This is the sixth installment in a series of themed posts featuring photos of Blue-faced Meadowhawk dragonflies (Sympetrum ambiguum) spotted while photowalking Huntley Meadows Park during Fall 2014. All individuals are males, as indicated by their coloration and terminal appendages.

All of the photos were shot in strong backlight from the Sun that makes the dragonflies look translucent, especially noticeable near the face and base of their abdomen. An external flash unit was used to add “fill” light on the camera side of the subject. As always, please view the full-size version of each photo in order to maximize your enjoyment of one of my favorite odonates.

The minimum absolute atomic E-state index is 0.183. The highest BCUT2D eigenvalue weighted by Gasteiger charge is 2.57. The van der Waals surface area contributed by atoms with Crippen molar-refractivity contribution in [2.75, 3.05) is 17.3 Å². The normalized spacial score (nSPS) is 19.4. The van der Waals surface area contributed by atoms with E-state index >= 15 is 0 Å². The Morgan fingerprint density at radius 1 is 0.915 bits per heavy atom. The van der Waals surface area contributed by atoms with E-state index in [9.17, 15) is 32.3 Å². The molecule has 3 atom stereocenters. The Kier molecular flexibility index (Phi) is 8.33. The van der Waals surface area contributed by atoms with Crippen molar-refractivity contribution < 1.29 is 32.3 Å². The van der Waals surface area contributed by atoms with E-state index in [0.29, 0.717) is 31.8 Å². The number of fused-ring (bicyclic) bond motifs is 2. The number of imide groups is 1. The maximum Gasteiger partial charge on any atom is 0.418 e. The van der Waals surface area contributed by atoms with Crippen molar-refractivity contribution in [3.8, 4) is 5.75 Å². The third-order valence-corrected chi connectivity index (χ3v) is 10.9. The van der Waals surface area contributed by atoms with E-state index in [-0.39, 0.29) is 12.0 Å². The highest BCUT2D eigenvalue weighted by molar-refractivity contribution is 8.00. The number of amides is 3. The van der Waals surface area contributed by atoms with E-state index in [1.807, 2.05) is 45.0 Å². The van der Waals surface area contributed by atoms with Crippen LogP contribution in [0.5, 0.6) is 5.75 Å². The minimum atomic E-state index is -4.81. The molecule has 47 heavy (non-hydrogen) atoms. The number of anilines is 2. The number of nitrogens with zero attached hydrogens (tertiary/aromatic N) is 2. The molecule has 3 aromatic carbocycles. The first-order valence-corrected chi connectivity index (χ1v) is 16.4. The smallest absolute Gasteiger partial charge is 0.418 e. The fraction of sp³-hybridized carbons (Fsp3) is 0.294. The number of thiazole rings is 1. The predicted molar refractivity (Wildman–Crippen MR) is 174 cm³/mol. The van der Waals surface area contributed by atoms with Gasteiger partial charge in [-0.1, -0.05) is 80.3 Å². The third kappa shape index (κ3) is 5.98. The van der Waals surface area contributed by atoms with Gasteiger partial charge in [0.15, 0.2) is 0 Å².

The first two photos were taken near a vernal pool in a relatively remote location in the forest.

Blue-faced Meadowhawk dragonfly (male)

20 October 2014

Blue-faced Meadowhawk dragonfly (male)

20 October 2014

The last photo was taken near a vernal pool located close to the terminus of the Hike-Bike Trail. I dubbed it the “Accidental Vernal Pool” or “AVP.” The vernal pool was created by accident during the wetland restoration project. The AVP provides another good habitat for amphibians and odonates.

Blue-faced Meadowhawk dragonfly (male)

27 October 2014

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Copyright © 2014 Walter Sanford. All rights reserved.

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